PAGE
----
Texas sues Homeland Security over NBAF

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A group of Texas research facilities said Wednesday they plan to sue the Department of Homeland Security concerning Kansas winning the National Bio and Agro-Defense Facility.

The lawsuit, filed by the Texas Biological and Agro-Defense Consortium, seeks to overturn the DHS decision and force the department to reconsider San Antonio for the biosecurity lab. It will also cause further work on the Manhattan site to be stopped.

According to an Associated Press article, the Texas group’s chairman, John Kerr, said Kansas was improperly chosen because the DHS ignored the high risk of tornadoes in the region. He said damage to the facility from a tornado, like the F-4 twister that hit Manhattan in June 2008, could cause the release of deadly airborne pathogens.

Kerr also said the site selection process involved improper political influence and was “tainted from the very beginning.”

Kansas Bioscience Authority president Tom Thorton issued a statement Wednesday that said, “The federal government chose Kansas as the best home on the merits for a new research facility to protect the American food supply and agriculture economy.

“Throughout the review, Kansas was noted for its internationally recognized animal health research expertise, state-of-the-art research infrastructure and the world’s largest concentration of animal health companies — all of which will significantly accelerate the NBAF research and commercialization mission,” he said.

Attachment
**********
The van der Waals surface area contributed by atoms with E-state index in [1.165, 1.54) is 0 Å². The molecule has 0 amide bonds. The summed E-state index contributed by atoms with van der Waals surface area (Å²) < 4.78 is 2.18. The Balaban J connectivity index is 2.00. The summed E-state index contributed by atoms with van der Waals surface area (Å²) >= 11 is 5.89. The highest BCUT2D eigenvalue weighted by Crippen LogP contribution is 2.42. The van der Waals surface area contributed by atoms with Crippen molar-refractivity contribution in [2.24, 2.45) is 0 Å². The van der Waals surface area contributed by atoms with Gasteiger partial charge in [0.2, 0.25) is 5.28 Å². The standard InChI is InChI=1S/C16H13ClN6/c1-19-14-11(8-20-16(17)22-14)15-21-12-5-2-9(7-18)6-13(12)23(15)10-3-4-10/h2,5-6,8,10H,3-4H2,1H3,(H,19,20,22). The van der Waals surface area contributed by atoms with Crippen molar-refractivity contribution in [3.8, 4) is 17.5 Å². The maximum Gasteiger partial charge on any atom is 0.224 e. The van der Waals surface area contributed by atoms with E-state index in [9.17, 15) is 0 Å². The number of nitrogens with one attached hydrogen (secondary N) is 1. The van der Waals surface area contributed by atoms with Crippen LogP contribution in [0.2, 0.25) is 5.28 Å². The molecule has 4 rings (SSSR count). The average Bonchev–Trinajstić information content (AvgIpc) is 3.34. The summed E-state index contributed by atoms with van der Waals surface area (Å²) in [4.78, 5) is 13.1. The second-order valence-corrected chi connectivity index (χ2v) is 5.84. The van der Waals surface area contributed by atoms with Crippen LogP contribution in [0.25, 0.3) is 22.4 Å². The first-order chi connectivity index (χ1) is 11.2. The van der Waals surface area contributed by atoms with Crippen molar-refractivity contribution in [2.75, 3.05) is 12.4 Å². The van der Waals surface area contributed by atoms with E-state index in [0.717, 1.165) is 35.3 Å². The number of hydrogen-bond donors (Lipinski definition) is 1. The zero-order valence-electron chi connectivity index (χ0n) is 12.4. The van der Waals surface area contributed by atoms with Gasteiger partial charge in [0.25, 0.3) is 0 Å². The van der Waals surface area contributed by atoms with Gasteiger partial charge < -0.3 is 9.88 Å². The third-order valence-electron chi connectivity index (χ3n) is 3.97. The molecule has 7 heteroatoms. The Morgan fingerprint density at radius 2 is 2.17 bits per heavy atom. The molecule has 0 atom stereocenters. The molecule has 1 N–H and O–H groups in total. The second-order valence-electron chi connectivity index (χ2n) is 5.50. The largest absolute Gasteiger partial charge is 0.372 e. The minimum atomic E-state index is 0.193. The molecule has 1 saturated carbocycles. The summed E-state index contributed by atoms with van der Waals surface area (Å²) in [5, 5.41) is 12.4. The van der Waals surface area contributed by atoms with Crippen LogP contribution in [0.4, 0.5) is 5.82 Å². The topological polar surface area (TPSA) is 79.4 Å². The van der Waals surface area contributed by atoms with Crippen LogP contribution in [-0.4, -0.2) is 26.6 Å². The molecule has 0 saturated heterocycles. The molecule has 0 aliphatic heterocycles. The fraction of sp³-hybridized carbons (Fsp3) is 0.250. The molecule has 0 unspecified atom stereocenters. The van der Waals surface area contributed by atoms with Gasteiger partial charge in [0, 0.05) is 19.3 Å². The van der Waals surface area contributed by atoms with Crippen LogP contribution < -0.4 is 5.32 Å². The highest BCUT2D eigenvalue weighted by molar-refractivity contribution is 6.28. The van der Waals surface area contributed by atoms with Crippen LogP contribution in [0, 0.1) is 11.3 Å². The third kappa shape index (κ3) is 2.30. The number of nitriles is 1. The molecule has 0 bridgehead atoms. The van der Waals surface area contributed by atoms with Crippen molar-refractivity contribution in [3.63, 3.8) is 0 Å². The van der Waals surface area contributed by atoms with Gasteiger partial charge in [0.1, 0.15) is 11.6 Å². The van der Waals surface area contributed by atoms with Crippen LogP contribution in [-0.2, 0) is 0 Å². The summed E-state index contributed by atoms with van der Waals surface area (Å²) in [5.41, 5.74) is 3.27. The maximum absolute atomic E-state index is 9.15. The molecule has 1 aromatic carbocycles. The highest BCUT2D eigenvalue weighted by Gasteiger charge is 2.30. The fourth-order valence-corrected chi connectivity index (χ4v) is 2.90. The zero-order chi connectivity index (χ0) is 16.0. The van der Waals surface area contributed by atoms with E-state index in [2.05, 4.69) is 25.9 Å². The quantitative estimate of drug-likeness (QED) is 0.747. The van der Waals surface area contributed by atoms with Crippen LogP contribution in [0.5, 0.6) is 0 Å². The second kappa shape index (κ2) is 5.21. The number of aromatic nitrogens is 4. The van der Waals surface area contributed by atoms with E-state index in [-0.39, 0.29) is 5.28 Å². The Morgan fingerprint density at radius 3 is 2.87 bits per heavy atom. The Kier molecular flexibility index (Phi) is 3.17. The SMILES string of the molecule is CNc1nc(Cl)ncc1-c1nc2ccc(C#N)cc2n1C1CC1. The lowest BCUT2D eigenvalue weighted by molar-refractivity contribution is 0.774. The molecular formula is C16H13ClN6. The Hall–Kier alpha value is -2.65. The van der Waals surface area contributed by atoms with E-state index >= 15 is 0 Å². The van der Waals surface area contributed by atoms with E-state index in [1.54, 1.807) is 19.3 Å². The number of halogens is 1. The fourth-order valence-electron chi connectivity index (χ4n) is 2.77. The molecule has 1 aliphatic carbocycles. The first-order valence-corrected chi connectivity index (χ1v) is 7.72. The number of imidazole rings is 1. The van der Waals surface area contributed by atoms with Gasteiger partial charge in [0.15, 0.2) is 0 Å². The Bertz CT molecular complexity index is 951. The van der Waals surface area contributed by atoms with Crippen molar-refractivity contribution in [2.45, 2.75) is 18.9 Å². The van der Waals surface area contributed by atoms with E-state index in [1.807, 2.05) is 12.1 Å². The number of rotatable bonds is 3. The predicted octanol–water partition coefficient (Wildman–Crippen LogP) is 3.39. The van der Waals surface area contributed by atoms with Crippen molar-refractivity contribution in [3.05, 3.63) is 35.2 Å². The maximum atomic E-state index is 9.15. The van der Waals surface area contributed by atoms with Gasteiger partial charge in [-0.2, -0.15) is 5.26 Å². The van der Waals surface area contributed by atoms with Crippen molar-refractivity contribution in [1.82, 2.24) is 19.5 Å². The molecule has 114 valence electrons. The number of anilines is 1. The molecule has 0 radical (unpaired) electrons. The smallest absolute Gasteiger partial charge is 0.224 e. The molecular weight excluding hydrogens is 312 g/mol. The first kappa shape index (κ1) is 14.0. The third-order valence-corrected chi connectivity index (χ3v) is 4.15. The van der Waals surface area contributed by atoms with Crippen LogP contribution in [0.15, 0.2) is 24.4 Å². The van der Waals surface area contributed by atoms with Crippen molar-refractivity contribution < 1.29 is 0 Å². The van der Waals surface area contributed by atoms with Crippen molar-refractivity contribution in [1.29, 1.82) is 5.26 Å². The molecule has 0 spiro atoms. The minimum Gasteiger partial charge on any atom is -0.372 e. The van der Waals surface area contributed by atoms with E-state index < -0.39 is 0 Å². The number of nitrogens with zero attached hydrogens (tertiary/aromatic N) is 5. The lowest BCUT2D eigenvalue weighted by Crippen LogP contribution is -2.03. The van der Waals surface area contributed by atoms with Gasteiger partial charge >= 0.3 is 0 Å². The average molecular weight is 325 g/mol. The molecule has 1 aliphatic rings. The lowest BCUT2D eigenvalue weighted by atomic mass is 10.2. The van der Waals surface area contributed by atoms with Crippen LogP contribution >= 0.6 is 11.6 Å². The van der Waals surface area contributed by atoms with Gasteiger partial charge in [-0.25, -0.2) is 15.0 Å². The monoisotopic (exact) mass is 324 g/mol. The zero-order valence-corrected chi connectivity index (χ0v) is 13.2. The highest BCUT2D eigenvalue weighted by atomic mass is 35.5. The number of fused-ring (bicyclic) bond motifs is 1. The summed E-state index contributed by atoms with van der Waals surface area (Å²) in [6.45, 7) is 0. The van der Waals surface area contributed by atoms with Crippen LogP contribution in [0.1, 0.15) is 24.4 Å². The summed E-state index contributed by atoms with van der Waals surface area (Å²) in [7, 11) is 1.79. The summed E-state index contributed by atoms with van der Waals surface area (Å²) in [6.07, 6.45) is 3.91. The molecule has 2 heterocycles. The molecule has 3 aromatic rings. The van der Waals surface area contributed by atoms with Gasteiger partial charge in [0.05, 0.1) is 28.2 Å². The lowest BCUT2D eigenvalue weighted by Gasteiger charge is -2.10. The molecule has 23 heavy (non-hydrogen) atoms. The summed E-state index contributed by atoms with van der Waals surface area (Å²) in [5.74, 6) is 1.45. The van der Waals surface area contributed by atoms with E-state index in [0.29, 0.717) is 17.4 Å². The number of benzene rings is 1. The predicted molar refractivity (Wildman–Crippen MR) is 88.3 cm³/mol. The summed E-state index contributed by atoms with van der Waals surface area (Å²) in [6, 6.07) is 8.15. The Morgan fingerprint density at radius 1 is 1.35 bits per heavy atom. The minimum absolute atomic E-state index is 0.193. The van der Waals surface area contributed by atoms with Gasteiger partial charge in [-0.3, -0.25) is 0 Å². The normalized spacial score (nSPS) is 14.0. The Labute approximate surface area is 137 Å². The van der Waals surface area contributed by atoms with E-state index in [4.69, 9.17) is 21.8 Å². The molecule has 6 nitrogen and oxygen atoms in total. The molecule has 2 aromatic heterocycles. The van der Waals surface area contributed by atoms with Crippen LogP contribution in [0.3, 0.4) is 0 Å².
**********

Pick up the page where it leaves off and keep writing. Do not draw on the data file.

Gov. Kathleen Sebelius said in a statement Wednesday that the NBAF site selection process was thorough, free of politics and fair.

“Kansas played by the rules and was chosen solely on its merits,” Sebelius said. “Kansas is recognized around the globe for its animal-health research expertise, state-of-the-art research and industry infrastructure, and deep agricultural heritage.”

She said she is also concerned that the legal action will only delay the NBAF mission, placing the national security and food supply at risk.

According to a press release from the Kansas Bioscience Authority, the DHS reduced its list of interested organizations to five sites in five states, including Kansas, in July 2007.

The final EIS was prepared following the requirements of the National Environmental Policy Act and recommended Kansas as the preferred NBAF location in December 2008.

Thorton said the DHS should be recognized for the diligent process it undertook in ensuring the success of NBAF, and Kansas offers a solution to protecting America’s food supply, not just a site.

“Kansas remains intensely focused on accelerating efforts to protect the American food supply and agriculture economy in partnership with DHS,” he said.

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